Ro-41 was reassigned to Submarine Group B on 18 October 1944.[4] On 20 October, the Philippines campaign and the Battle of Leyte began when U.S. forces landed on Leyte in the Philippine Islands, and that day Ro-41 got underway from Kure to begin her fourth war patrol, bound for a patrol area in the Philippine Sea east of Samar.[4] The Japanese naval reaction to the invasion resulted in the Battle of Leyte Gulf, which lasted from 23 to 26 October 1944, but she saw no action in the battle. She sighted a U.S. aircraft carrier escorted by several destroyers east of Samar on 27 October 1944.[4] On 31 October 1944 she and the submarine Ro-43 received orders to patrol in the San Bernardino Strait between Luzon and Samar and report and attack any Allied forces attempting to interfere with Japanese convoys bringing supplies and reinforcements from Manila to Leyte,[5] and she was east of Legaspi on 7 November 1944 when she made sound contact on a westbound Allied task force.[4] Ordered back to Japan on 8 November 1944, she made sound contact on a westbound Allied convoy at 02:40 on 12 November before arriving at Maizuru on 18 November 1944.[4]

    Fifth war patrol

    Ro-41 departed Tokuyama on 24 December 1944 for her fifth war patrol, assigned a patrol area northeast of the Philippine Islands.[4] By 4 January 1945 she was operating west of Luzon.[4] U.S. forces entered Lingayen Gulf and U.S. forces landed on Luzon on 9 January 1945, but Ro-41 did not engage any Allied forces during her patrol. She arrived at Kure on 31 January 1945.[4]

    Sixth war patrol

    On 7 March 1945, Ro-41 arrived Maizuru, then departed the same day bound for Kure.[4] She got underway from Kure on 10 March 1945 to carry supplies to Truk, but on 13 March received orders to abort her supply run and return to Japan so that she could take part in an interception of U.S. Navy Task Force 58.[4] After an overnight stay at Kure from 15 to 16 March 1945, she moved on to Saeki.[4] On 18 March 1945, she departed Saeki as the first of a force of submarines that also included I-8, Ro-49, and Ro-56 with orders to attempt to intercept the damaged U.S. aircraft carrier USS Franklin (CV-13).[4]

    The U.S. Navy submarine USS Kete (SS-369) disappeared after transmitting a routine weather report south of Kyushu while proceeding east on 20 March 1945 while Ro-41 was in the area heading south, and some historians have credited Ro-41 with sinking Kete.[4] Ro-41 never reported sinking, or even sighting, an enemy submarine, so it seems unlikely that she sank Kete.[4]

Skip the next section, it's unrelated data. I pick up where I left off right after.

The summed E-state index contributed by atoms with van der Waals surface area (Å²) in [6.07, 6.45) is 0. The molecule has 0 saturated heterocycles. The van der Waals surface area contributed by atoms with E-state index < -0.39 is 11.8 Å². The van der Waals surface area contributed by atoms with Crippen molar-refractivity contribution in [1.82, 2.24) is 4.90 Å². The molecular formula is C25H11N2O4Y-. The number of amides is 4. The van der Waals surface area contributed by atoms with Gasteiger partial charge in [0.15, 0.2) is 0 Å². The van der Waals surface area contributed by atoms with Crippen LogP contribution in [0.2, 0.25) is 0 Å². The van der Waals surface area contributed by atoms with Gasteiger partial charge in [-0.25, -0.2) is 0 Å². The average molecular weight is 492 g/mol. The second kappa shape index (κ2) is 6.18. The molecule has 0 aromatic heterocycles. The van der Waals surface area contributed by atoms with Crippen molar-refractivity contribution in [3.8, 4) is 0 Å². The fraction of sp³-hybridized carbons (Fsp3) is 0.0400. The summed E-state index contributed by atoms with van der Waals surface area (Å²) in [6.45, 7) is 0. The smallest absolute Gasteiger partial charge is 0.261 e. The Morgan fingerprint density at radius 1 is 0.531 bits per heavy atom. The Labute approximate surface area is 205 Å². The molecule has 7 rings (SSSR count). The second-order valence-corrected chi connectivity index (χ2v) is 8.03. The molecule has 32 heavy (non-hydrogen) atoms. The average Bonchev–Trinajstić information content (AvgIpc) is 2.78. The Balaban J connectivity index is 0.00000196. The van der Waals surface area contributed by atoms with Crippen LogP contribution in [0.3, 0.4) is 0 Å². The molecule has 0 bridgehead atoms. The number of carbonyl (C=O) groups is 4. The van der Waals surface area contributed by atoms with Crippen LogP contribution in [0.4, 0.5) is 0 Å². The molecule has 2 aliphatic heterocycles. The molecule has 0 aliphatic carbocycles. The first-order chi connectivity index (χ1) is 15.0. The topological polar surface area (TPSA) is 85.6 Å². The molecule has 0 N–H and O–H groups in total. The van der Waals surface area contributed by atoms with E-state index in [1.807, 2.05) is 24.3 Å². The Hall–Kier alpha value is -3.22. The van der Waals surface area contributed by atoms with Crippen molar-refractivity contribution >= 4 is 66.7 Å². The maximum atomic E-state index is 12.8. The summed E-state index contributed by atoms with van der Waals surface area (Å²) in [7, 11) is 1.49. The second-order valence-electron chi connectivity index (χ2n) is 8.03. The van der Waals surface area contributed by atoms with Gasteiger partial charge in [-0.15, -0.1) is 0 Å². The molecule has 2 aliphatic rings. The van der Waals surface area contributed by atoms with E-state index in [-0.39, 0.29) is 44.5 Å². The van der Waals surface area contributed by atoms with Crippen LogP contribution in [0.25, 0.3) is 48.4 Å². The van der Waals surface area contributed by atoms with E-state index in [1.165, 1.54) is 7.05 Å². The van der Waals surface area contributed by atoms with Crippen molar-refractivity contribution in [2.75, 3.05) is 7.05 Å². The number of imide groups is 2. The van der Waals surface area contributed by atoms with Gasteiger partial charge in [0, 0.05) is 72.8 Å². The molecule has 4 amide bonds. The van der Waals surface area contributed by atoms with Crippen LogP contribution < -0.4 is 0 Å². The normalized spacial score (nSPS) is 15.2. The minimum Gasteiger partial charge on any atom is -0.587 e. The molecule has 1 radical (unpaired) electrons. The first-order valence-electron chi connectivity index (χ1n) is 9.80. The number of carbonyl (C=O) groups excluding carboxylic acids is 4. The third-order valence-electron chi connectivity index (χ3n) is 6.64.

On 22 March 1945, Ro-41 was 320 nautical miles (590 km; 370 mi) east of Okinawa when she transmitted a message reporting that she had sighted an enemy destroyer.[4] The Japanese never heard from her again.[4]


    Later on 22 March 1945, the destroyer USS Haggard (DD-555) was operating as a picket 12 nautical miles (22 km; 14 mi) ahead of Task Force 58 when her radar detected a vessel on the surface at a range of 25,000 yards (22,900 m) at 23:42.[4] She and the destroyer USS Uhlmann (DD-687) closed the range.[4] The contact disappeared from radar, indicating a diving submarine, but Haggard detected it on sonar and attacked it with depth charges.[4] Shortly before midnight, the submarine broached off Haggard′s port beam, and Haggard′s Bofors 40 mm guns opened fire on its conning tower.[4] Haggard turned hard to port and rammed the submarine on its starboard side abaft its conning tower.[4] On 23 March 1945, the submarine sank by the stern at 22°57′N 132°19′E / 22.95°N 132.317°E / 22.95; 132.317 (Ro-41) shortly after midnight, leaving no survivors.[4] Having suffered heavy bow damage while ramming the submarine, Haggard proceeded to the fleet anchorage at Ulithi Atoll for repairs, accompanied by Uhlmann.

    The submarine Haggard sank probably was Ro-41.[4] On 15 April 1945, the Imperial Japanese Navy declared her to be presumed lost in the Okinawa area with all 82 hands.[4] She was stricken from the Navy list on 25 May 1945.[4]



    • Bagnasco, Erminio (1977). Submarines of World War Two. Annapolis, Maryland: Naval Institute Press. ISBN 0-87021-962-6. 
    • Carpenter, Dorr B.; Polmar, Norman (1986). Submarines of the Imperial Japanese Navy 1904–1945. London: Conway Maritime Press. ISBN 0-85177-396-6. 
    • Chesneau, Roger, ed (1980). Conway's All the World's Fighting Ships 1922–1946. Greenwich, UK: Conway Maritime Press. ISBN 0-85177-146-7. 
    • Hackett, Bob; Kingsepp, Sander (2017). "IJN Submarine RO-41: Tabular Record of Movement". SENSUIKAN! Stories and Battle Histories of the IJN's Submarines. 
    • Hackett, Bob; Sander Kingsepp (2003). "Kaichu Type". Sensuikan!. 
    • Hashimoto, Mochitsura (1954). Sunk: The Story of the Japanese Submarine Fleet 1942 – 1945. Colegrave, E.H.M. (translator). London: Cassell and Company. ASIN B000QSM3L0.